On 17 October, the public commenting period closed for the US Preventive Services Task Force’s (USPSTF) recommendation to screen adults aged younger than 65 years for anxiety. This recommendation comes as the incidence of anxiety disorders is rising globally. Once finalised, it could increase the 12-month total prevalent cases (which includes both diagnosed and undiagnosed cases) of anxiety disorders in the US as more people become aware they have one.

According to GlobalData epidemiologists, 12-month total prevalent cases of anxiety disorders are expected to reach 48.7 million cases by the end of 2028 in US men and women aged 18 years and older. Should this new recommendation be adopted, the 12-month total prevalent cases will likely surpass current forecast estimates due to increased case identification and disease awareness. The extent of this increase and its impact on anxiety morbidity will ultimately be impacted by several caveats, such as challenges in diagnosing anxiety, access to care, and several other barriers that may limit the ability of people to receive help.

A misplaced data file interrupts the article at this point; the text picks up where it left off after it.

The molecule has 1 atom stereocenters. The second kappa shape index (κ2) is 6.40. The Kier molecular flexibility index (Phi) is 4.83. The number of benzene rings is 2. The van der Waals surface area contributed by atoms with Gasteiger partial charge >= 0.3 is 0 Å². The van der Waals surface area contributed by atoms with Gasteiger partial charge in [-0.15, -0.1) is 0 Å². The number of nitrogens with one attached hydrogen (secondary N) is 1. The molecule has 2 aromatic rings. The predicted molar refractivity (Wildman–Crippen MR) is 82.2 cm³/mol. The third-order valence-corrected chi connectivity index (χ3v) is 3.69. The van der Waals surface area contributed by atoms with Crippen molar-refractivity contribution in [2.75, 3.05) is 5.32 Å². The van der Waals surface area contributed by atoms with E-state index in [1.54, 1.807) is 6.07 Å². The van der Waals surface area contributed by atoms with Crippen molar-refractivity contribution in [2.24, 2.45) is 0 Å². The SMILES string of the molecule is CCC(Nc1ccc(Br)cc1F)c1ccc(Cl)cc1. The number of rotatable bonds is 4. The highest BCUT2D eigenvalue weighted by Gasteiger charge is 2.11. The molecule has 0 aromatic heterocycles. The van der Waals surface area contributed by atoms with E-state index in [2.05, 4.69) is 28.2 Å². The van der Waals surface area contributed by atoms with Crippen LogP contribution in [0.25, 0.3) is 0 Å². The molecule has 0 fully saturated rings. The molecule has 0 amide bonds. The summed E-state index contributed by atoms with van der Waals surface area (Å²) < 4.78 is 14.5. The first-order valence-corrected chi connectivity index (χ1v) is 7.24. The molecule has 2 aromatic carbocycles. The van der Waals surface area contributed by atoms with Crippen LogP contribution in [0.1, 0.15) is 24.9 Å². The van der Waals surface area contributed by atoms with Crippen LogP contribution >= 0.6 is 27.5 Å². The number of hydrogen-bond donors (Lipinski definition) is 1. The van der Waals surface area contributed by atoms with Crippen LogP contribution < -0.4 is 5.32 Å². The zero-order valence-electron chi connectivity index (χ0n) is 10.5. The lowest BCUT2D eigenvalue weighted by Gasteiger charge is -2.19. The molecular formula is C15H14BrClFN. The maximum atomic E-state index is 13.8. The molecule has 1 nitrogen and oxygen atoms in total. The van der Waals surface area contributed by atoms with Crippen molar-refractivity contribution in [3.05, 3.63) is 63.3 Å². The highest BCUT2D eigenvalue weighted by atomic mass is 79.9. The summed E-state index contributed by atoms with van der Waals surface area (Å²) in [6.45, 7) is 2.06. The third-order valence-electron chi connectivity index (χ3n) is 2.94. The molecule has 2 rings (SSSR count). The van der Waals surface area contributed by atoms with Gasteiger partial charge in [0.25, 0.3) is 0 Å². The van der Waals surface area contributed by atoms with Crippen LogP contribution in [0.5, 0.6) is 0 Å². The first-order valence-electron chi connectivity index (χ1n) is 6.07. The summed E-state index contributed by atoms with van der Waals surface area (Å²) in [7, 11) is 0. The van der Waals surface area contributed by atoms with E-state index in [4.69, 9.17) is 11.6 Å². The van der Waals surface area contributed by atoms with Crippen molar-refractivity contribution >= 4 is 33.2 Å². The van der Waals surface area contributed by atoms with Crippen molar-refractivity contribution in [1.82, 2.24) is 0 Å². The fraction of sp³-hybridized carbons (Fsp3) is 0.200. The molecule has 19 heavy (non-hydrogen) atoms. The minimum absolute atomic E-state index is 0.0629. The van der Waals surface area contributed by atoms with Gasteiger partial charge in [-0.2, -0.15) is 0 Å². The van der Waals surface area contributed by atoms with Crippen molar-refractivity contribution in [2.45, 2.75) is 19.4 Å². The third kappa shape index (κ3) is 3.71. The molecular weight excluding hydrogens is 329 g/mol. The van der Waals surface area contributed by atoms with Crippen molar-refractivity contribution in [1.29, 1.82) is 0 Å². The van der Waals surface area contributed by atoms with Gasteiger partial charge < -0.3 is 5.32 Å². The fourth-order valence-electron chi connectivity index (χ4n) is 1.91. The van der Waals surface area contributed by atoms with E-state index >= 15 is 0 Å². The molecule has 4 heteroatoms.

The recommendation comes amid a rising trend of anxiety worldwide. According to the World Health Organisation, the global prevalence of anxiety skyrocketed by 25% last year. Such an increase was mainly due to the Covid-19 pandemic, where many Americans experienced loss, isolation and illness over a prolonged period. The recommendation by the USPSTF is, therefore, timely insofar as it may detect many of these additional cases, resulting in more individuals being diagnosed as a result of the pandemic than otherwise would have. In addition, while the incidence of anxiety may drop over time after the lingering effects of the pandemic taper off, anxiety still impacted many people before the pandemic and will most likely continue to do so. Because of this, the recommendation will remain an essential step in combatting anxiety in the post-pandemic landscape.